A new history of post‑Revolutionary Haiti, and the society that emerged in the aftermath of the world’s most successful slave revolution
Haiti is widely recognized as the only state born out of a successful slave revolt, but the country’s early history remains scarcely understood. In this deeply researched and original volume, Johnhenry Gonzalez weaves a history of early independent Haiti focused on crop production, land reform, and the unauthorized rural settlements devised by former slaves of the colonial plantation system. Analyzing the country’s turbulent transition from the most profitable and exploitative slave colony of the eighteenth century to a relatively free society of small farmers, Gonzalez narrates the origins of institutions such as informal open-air marketplaces and rural agrarian compounds known as lakou. Drawing on seldom studied primary sources to contribute to a growing body of early Haitian scholarship, he argues that Haiti’s legacy of runaway communities and land conflict was as formative as the Haitian Revolution in developing the country’s characteristic agrarian, mercantile, and religious institutions.
Johnhenry Gonzalez is a lecturer in Caribbean history at the University of Cambridge, where he teaches on colonialism, Atlantic slavery, and the African diaspora in the New World.
“Gonzalez’s ambitious work demands the attention of scholars who study Atlantic revolutions, environmental history, and those interested in the growing field of global history.”—Journal of Interdisciplinary History
“Gonzales’ ambitious work demands the attention of scholars who study Atlantic revolutions, environmental history, and those interested in the growing field of global history.”—Ruma Chopra, Journal of Interdisciplinary History
“The book deepens our understanding of nineteenth-century Haiti and seeks to understand what the revolution and its aftermath really meant and continues to mean for Haitians themselves.”—Elena Schneider, H-Net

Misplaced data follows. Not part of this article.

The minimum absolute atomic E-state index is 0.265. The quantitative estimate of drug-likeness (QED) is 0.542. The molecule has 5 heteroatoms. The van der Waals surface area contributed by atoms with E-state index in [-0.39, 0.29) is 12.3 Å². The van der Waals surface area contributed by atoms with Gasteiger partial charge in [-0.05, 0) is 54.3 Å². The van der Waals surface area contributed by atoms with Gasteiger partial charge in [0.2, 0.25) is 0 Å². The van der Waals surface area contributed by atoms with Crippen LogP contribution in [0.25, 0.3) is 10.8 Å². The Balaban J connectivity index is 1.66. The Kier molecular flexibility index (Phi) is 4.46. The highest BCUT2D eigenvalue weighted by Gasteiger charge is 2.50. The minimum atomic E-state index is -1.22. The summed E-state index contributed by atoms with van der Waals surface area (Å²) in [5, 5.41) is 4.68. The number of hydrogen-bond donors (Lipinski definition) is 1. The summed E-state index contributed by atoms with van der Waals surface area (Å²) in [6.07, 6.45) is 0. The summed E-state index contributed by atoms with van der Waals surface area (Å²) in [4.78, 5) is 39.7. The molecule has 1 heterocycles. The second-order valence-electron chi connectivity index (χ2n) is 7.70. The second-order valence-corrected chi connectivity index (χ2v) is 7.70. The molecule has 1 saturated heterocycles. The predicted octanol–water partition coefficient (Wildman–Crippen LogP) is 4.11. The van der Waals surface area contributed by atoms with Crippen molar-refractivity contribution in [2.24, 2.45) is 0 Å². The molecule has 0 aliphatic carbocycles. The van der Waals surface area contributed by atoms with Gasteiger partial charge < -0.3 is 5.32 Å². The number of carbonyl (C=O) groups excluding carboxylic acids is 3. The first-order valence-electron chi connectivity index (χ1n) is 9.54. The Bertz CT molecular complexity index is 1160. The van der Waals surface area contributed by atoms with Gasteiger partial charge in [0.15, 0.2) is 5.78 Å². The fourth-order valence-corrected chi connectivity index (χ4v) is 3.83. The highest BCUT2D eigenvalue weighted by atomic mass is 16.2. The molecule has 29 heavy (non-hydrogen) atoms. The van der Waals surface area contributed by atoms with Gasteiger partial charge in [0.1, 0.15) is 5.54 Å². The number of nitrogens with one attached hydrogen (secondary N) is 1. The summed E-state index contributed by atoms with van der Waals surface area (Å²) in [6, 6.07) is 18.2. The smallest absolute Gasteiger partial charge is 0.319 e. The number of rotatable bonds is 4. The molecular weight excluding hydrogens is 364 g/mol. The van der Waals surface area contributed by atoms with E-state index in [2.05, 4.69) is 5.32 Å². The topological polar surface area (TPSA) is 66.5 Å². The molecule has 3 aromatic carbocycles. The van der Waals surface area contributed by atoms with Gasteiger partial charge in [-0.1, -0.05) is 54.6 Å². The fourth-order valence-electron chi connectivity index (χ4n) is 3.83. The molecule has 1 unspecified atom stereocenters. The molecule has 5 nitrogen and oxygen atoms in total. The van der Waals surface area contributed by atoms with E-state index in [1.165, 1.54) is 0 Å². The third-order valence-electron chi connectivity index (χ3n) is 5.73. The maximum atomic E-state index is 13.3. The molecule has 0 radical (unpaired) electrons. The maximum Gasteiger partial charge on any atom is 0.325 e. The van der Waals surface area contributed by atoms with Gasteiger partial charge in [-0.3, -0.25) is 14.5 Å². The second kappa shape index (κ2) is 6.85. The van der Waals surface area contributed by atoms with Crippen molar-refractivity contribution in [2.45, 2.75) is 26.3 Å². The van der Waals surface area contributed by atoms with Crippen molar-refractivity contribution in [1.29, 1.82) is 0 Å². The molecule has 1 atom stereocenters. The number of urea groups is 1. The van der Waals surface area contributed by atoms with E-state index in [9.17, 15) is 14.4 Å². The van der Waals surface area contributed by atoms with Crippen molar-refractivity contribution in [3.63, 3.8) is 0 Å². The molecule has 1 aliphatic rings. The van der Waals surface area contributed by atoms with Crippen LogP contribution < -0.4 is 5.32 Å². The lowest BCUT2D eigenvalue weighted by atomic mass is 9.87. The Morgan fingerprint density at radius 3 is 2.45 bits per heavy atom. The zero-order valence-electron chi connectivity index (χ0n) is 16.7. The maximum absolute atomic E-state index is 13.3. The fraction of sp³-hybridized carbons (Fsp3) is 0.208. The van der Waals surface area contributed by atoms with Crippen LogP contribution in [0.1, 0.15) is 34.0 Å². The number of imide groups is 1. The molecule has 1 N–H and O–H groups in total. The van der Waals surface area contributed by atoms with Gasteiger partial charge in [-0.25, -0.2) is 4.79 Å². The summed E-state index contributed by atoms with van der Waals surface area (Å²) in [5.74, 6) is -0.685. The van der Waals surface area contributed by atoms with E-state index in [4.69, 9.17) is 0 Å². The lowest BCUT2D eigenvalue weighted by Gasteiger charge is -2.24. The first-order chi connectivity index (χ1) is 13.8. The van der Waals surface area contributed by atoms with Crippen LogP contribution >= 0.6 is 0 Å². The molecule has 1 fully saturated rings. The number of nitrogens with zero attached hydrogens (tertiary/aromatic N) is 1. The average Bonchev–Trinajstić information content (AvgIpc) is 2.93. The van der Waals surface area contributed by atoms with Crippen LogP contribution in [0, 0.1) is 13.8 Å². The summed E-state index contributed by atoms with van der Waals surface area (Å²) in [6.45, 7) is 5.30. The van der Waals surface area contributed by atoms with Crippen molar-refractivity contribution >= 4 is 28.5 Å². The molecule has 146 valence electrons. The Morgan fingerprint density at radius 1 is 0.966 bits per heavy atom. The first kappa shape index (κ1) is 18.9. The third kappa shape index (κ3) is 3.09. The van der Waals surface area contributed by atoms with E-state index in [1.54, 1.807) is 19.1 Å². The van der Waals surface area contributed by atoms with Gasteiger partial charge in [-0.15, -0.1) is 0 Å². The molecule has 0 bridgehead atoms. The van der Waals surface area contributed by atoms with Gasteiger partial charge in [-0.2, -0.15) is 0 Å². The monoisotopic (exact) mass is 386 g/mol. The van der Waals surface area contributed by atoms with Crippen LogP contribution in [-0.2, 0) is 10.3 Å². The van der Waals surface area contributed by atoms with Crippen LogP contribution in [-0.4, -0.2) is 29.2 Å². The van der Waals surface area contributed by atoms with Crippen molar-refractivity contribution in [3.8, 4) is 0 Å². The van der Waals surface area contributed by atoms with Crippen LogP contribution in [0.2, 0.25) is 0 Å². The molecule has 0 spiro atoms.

“[A] major intervention . . . Gonzalez not only reshapes debates about the Haitian Revolution but also suggests new perspectives on the development of agrarian life in Europe and elsewhere.”—Jeremy D. Popkin, Journal of Modern History
"Gonzalez depicts the disillusioning dimensions of a post-revolutionary Haitian state that attempted to keep former slaves working on sugar plantations. Yet he reveals the powerful story of Haitians’ final revolutionary triumph, as they nonetheless transformed themselves into independent farmers and thrived for generations."—Richard Turits, author of Foundations of Despotism: Peasants, the Trujillo Regime, and Modernity in Dominican History
"Maroon Nation contributes uniquely to a growing body of scholarship on the aftermath of the world’s only successful slave revolution and underlines the existence of conflicting visions of freedom in nineteenth-century Haiti.”—Julia Gaffield, Georgia State University, author of Haitian Connections in the Atlantic World: Recognition after Revolution
“Turning a centuries-old stereotype of ‘primitivity’ on its head, Gonzalez’s bold account shows how former Haitian slaves defended hard-won freedoms by creating an alternative to the purportedly modern plantation economy.”—Thomas C. Holt, author of The Problem of Freedom: Race, Labor, and Politics in Jamaica and Britain, 1832-1938
“Maroon Nation offers a fascinating account of early independent Haiti’s remarkable economic and social transformation. Bringing together a wide-range of archival sources, along with insights drawn from songs, proverbs and religious practices, Gonzalez offers an engrossing portrait of a world in which small-scale land ownership became the foundation for a rural culture of freedom and autonomy. A vital contribution to our understanding of Haitian and Caribbean history.”—Laurent Dubois, author of Avengers of the New World: The Story of the Haitian Revolution and Haiti: The Aftershocks of History
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